4 things to consider before choosing paint for your room, according to the experts
Colour is a powerful starting point in creating a mood in your room – we lay out how to achieve your desired effect.
Every room needs a refresh once in a while, and painting the walls is one of the easiest ways to do so. But pulling out a colour card can seem like a menu of endless options, and it’s not always clear which one you should choose. Which neutral will make your kitchen feel chic rather than cold, and which of the dozen shades of white is best?
Testing a colour in situ will always give you a final idea of whether it’s right or not, but before you get to that stage, there’s other things to keep in mind that can help narrow your decision down.
A key aspect that is rarely taken into consideration is the light that comes with the Irish climate. Denise O’Connor of Optimise Design has plenty of experience choosing colours for Irish homes, and has even written an eBook on the subject. She explains that “Ireland gets a large number of cloudy days throughout the year, which makes the light soft and diffused. Many homes also have darker, north-facing rooms or are light-starved at certain times of the year.”
It’s therefore important to identify exactly what kind of light you are working with. Sunny, south-facing rooms can generally take a wider range of shades, as the light they receive is warmer and more plentiful. If your room lacks light, or is north-facing, it can feel colder. Denise advises that “A common mistake with dark rooms is to paint them white to brighten them, but this will make them feel clinical. With north-facing rooms you should try to make them feel cosy, so warm earthy shades work best.” You can also lean into the lack of light by choosing a dark shade, which will make the room feel snug.
Existing features of your room also need to be considered. This can include everything from the floor to the window frames. It goes without saying that if you’re not buying new items like rugs or sofas, that the colours you choose will need to work with them. However, a piece you love can actually provide a starting point for your colour palette. Whether you go for a grey with green undertones to go with a green sofa, or take the colours from a favourite artwork for your scheme, this will make a room feel very cohesive.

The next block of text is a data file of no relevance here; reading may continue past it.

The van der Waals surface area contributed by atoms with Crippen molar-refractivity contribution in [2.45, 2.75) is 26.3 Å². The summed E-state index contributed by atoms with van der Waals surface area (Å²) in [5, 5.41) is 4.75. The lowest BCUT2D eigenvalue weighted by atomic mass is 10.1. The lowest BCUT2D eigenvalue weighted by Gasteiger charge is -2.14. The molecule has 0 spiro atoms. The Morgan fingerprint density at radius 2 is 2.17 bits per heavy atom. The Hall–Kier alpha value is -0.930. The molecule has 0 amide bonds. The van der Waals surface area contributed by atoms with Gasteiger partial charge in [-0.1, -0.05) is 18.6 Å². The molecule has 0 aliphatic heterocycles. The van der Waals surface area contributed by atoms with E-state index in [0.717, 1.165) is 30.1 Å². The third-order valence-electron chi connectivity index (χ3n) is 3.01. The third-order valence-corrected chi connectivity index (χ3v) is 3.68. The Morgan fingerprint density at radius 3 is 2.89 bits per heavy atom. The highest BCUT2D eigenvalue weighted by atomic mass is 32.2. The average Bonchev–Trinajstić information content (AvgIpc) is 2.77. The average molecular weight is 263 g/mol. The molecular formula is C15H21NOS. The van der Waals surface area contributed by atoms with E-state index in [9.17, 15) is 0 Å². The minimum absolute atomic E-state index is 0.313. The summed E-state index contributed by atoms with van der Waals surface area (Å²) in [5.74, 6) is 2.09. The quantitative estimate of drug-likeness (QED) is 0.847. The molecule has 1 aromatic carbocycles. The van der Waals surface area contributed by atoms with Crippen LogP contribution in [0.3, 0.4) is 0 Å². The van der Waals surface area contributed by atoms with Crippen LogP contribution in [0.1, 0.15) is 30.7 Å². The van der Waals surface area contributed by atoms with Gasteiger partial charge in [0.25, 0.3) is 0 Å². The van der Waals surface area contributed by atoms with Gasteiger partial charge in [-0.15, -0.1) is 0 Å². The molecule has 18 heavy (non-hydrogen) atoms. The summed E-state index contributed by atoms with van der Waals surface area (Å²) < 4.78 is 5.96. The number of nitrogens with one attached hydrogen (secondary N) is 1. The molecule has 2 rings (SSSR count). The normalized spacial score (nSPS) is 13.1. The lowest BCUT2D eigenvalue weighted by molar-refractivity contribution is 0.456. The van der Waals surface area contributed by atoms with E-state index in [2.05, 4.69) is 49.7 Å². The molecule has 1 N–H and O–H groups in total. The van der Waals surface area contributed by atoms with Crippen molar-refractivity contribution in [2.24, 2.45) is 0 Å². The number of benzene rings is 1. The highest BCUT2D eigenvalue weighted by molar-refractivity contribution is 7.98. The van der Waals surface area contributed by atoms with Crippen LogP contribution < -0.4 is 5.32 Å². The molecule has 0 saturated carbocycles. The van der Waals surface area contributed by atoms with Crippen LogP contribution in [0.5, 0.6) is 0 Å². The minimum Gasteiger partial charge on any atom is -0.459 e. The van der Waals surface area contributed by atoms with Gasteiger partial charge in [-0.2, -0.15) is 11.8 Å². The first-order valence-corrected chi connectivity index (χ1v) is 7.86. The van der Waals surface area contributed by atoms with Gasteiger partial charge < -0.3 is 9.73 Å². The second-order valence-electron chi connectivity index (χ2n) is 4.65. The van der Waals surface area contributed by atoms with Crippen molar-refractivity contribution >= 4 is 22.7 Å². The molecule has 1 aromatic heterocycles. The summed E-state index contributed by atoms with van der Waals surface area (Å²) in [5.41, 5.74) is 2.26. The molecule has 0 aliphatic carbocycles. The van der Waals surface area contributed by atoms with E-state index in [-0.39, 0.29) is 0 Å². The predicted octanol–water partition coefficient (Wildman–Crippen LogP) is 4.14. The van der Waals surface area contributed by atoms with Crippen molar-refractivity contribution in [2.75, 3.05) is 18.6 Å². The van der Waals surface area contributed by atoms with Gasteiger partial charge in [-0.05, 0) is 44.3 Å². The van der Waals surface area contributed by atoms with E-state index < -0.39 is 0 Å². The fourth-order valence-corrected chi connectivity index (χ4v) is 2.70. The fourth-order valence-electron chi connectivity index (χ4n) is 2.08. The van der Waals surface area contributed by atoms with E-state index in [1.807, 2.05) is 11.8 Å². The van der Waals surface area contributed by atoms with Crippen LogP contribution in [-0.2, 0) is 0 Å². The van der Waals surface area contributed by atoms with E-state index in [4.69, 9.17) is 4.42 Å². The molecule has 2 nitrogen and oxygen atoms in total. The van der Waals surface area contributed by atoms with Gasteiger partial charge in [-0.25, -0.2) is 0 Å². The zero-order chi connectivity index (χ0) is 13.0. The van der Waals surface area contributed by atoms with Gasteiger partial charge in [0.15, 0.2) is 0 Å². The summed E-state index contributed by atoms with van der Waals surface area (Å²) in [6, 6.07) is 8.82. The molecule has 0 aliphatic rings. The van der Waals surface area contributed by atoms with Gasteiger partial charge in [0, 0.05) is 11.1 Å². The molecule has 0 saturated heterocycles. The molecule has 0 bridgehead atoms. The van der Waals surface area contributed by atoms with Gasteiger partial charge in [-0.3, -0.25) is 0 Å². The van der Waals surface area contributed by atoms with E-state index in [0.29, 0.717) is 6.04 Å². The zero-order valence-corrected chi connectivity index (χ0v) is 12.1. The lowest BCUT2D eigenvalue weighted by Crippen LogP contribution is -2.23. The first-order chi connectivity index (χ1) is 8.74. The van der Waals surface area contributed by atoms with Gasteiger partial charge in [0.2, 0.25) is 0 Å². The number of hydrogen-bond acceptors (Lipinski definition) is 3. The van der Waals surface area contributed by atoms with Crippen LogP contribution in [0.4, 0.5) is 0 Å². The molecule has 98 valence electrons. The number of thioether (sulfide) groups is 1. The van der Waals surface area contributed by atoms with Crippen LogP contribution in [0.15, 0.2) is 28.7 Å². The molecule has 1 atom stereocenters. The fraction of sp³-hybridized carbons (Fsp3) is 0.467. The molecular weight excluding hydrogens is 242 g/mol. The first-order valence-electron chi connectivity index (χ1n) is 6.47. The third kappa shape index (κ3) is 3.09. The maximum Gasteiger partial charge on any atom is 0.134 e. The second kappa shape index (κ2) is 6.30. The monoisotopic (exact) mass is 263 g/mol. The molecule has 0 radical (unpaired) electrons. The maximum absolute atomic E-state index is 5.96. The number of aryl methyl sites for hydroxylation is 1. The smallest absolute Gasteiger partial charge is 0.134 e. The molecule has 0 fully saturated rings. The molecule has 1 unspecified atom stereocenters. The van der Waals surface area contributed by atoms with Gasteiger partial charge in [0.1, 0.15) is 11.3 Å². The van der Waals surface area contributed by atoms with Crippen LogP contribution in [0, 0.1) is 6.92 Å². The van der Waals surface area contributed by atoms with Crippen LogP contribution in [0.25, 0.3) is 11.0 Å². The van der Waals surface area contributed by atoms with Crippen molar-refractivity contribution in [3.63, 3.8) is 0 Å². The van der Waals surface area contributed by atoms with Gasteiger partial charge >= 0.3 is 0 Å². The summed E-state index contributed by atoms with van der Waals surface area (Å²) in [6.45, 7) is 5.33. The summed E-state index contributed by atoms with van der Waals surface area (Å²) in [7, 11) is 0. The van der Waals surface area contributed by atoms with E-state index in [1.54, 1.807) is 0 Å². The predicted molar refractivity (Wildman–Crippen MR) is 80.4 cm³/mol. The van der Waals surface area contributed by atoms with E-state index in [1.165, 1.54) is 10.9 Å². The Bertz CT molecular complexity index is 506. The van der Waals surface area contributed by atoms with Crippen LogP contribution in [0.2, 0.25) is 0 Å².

Consider also adjoining rooms, and their dominant shades. Clashing colours when you move from one space to the next will feel jarring. Denise recommends creating swatches for each room and putting them together to see how they look.
To create a nuanced scheme, don’t default to painting details like ceilings and woodwork white. As interior designer Roisin Lafferty points out, “Neutrals can be achieved by selecting a colour with very little saturation in it. Soft greens, blues, and even pinks can work as a neutral. The key is to avoid anything with a bright or yellowish base tone. Mahogany Rose from Fleetwood is my fail safe neutral. It creates calming yet bright spaces and works wonderfully with rich timber floors.”
If you’re unsure, Denise recommends using a lighter shade of your wall colour on ceilings and woodwork, and a darker shade of it for any feature areas. Using different tones of the same colour is also a subtle way to break up an open plan space.
The undertones of your chosen neutral will also have an impact. A neutral with complementary (in other words, the opposite side of the colour wheel) undertones to your chosen colour will provide contrast, while one with similar undertones will be calming to the eye. Patrick O’Donnell, Brand Ambassador for Farrow & Ball, advises that if your room has low ceilings, use a neutral in a similar tone to the wall colour for them, or even use the same colour. “Your eye won’t be drawn to the point where your wall and ceiling meet, giving a greater sense of height.” He also points out that you need not always choose a paler colour. “Dark skirtings and architraves frame the largest surface area, giving the illusion of more space.”
Lastly, once you have narrowed down the shade you want to use, it’s worth investigating the options that are out there when it comes to your paint ingredients. Virtually every paint will release Volatile Organic Compounds (VOCs) into the air once applied, for up to five years. Levels vary greatly, and these have been shown to cause skin irritation, nose and throat discomfort, headaches and allergic reactions, so it’s worth checking the levels of the paint you’re considering.
If you want a more eco-friendly choice or are particularly concerned about VOCs, you can opt for natural paint that isn’t made from petrochemicals. They are usually made from things like plant dyes, clay, and chalk, while some newer formulations make use of byproducts from biomass energy. They will still release VOCs but in much smaller quantities. Director of Edward Bulmer Paints, Emma Bulmer also explains that “The production of natural paint does not produce any toxic waste. You could even put unused natural paint on the compost.”
There is a much greater range of these paints available than before, and the paint is of a high quality. Earthborn, Ralston and Earthpaint are available from Pat McDonnell Paints, while brands including Lakeland and Edward Bulmer will deliver to Ireland. There is no one definition of environmentally-friendly paint, so it’s important to decide what your priorities are, and research the different brands available.